“Whether I’m publishing quotes to Instagram, writing articles on my websites, or building out entire publishing platforms for Black folks to tell their stories, I’m doing this for the love of people who have been rendered disposable through prisons, policing, and more,” she said. “I’m doing this in hopes that maybe, with enough story, we can transform the global stories power has created about us. Maybe, with enough stories, we can take our freedom.” One of many questions that brown asks in We Will Not Cancel Us is whether we can be abolitionists with one another. We can’t hope to create life-affirming systems after abolishing harmful, decaying systems if we have yet to address how those systems live within us. We must embrace the idea that all human beings are valuable and that we all deserve to live in safe spaces. We must fully understand that we can’t hope to stop harm and abuse by enacting harm and abuse. We must abandon our shortsighted, binary thinking around what is good and what is bad.
As Keene said, “Start on your block. Start thinking about your personal relationships and daily interactions.” Keene encourages us to ask ourselves whether the ways we handle harm or conflict reflect carceral conditioning: If you have conflict on your block, are you looking for ways to engage as a community member or are you trying to find out who to call to make a report? “Because of how we’ve been conditioned in this country, a lot of times we have an automatic reaction to seek authority to hand out punishment,” she said. “Start with decreasing your carceral responses to everyday inconveniences.” And most of all, we must remember that the road towards PIC abolition is long and that it begins with more conversations about a future world than conversations about the world we’re working to leave behind. In the words of writer Arundhati Roy, “Another world is not only possible, she is on her way. On a quiet day, I can hear her breathing.”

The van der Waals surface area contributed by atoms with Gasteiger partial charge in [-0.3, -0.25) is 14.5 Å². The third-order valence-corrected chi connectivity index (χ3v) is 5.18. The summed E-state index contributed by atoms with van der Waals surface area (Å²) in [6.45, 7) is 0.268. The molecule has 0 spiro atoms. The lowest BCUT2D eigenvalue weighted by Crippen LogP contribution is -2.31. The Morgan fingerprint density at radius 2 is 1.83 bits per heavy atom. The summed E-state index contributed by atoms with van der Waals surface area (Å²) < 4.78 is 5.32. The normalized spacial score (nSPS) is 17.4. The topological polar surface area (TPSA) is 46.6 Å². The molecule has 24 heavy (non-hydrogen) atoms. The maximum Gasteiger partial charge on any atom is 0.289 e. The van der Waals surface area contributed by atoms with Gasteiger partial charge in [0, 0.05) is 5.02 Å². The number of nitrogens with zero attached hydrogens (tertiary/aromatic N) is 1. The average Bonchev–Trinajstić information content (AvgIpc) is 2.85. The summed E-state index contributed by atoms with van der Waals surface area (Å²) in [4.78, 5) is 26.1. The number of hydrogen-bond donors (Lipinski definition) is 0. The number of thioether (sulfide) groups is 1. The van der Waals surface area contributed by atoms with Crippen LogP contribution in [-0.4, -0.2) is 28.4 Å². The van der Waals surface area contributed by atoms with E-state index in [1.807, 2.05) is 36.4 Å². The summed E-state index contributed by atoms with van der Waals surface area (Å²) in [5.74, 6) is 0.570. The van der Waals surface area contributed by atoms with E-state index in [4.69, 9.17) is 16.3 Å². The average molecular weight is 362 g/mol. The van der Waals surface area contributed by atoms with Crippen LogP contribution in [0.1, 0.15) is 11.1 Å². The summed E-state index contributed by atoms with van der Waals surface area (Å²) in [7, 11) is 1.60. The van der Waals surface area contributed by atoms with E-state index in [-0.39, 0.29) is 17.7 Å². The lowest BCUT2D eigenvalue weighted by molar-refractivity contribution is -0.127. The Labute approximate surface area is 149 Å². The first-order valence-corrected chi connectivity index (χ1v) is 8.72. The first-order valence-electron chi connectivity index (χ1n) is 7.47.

For more information on PIC abolition, listen to the Justice in America podcast. Read Angela Y. Davis’s recent piece in Level about why arguments against abolition fail, and read human rights attorney Derecka Purnell’s piece in the Atlantic about how she became an abolitionist. And share your thoughts about PIC abolition with me on Twitter. I’m @jonubian.